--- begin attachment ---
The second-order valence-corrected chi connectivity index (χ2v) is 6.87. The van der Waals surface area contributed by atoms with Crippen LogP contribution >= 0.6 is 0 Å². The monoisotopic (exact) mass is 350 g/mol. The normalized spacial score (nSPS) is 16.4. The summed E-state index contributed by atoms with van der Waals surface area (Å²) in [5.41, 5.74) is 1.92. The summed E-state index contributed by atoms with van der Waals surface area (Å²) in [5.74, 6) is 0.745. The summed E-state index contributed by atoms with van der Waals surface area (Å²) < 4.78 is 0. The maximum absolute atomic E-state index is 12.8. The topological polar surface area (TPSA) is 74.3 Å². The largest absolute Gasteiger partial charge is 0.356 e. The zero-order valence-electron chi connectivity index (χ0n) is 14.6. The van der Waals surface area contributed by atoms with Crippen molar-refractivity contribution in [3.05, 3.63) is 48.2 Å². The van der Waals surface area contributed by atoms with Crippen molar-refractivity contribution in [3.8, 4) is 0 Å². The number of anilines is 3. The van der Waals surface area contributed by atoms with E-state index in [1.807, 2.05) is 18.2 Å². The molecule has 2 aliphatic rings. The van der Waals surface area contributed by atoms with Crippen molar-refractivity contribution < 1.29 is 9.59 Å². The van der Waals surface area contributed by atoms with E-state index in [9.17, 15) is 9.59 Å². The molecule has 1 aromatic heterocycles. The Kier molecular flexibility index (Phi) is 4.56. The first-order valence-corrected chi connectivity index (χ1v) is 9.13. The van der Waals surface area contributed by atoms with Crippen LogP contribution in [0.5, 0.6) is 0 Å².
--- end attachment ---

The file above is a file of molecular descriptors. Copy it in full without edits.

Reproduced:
The second-order valence-corrected chi connectivity index (χ2v) is 6.87. The van der Waals surface area contributed by atoms with Crippen LogP contribution >= 0.6 is 0 Å². The monoisotopic (exact) mass is 350 g/mol. The normalized spacial score (nSPS) is 16.4. The summed E-state index contributed by atoms with van der Waals surface area (Å²) in [5.41, 5.74) is 1.92. The summed E-state index contributed by atoms with van der Waals surface area (Å²) in [5.74, 6) is 0.745. The summed E-state index contributed by atoms with van der Waals surface area (Å²) < 4.78 is 0. The maximum absolute atomic E-state index is 12.8. The topological polar surface area (TPSA) is 74.3 Å². The largest absolute Gasteiger partial charge is 0.356 e. The zero-order valence-electron chi connectivity index (χ0n) is 14.6. The van der Waals surface area contributed by atoms with Crippen molar-refractivity contribution in [3.05, 3.63) is 48.2 Å². The van der Waals surface area contributed by atoms with Crippen molar-refractivity contribution in [3.8, 4) is 0 Å². The number of anilines is 3. The van der Waals surface area contributed by atoms with E-state index in [1.807, 2.05) is 18.2 Å². The molecule has 2 aliphatic rings. The van der Waals surface area contributed by atoms with Crippen molar-refractivity contribution < 1.29 is 9.59 Å². The van der Waals surface area contributed by atoms with E-state index in [9.17, 15) is 9.59 Å². The molecule has 1 aromatic heterocycles. The Kier molecular flexibility index (Phi) is 4.56. The first-order valence-corrected chi connectivity index (χ1v) is 9.13. The van der Waals surface area contributed by atoms with Crippen LogP contribution in [0.5, 0.6) is 0 Å².